Have you been recently diagnosed with myasthenia gravis (MG)? If so, you are in the right place. One of the best things you can do is arm yourself with as much knowledge about MG as possible.
With the information here, you will be able to live your best life possible. We are here to help. MGFA offers many educational and informative materials to help you live with MG. Request a Patient Packet with educational materials -- choose digital or hard-copy packet. You can also reach out to the MGFA at email@example.com.
Unsure what MG is or how it affects your muscles? Find more information about symptoms here.
You and your doctor will formulate the best treatment plan for you, as each person’s experience with MG is different. Feel free to share any information you discover here with your doctor. Need to find an MG doctor? Find a list of MG experts here.
Myasthenia gravis is also referred to as the “snowflake disease” because everyone’s MG journey is unique. However, we have a lot in common and can all learn from each other.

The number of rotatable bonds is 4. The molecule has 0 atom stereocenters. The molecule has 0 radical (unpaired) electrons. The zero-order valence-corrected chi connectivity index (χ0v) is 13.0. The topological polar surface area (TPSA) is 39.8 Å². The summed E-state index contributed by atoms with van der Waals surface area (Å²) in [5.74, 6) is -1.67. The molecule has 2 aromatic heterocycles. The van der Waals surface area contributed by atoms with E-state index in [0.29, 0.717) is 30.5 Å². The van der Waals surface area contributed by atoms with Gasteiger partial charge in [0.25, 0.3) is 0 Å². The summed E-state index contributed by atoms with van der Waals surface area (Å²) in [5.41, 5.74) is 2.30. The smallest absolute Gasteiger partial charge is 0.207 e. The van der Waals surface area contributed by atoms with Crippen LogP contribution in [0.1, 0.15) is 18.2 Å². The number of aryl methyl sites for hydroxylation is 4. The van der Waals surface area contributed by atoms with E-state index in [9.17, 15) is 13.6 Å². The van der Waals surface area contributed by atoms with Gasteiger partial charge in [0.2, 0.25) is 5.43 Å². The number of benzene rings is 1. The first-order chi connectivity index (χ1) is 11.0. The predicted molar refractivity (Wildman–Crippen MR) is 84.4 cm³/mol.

Want to connect in person? Find an MG support group in your area.
Need someone to talk to about your diagnosis? Connect with an MG Friend.
Help inform research by joining the MG Patient Registry.
While there is no cure for MG yet, many people achieve significant reduction in symptoms and even remission by working with their doctor to find the right treatment regimen. For those who do not respond well to current therapies, there is hope. To see what is in the research pipeline, clinical trials and newly approved treatments, visit our Clinical Trials page.
In preparation for your doctor's visit, you can review and bring a copy of the MG treatment guidelines with you. The MG treatment guidelines are the result of a three-year effort to develop agreement among an international group of MG experts on the use of various treatments for people with MG. These guidelines were developed with leadership from our Medical and Scientific Advisory Board members and published in the November 3, 2020 issue of Neurology, entitled the “International Consensus Guidance for Management of Myasthenia Gravis.” This paper is a significant new resource for physicians caring for MG patients.
All people with MG need to be aware of sudden or gradual worsening of symptoms, in particular, issues with speech, swallowing or respiration. These could signal an MG Crisis and require immediate medical attention.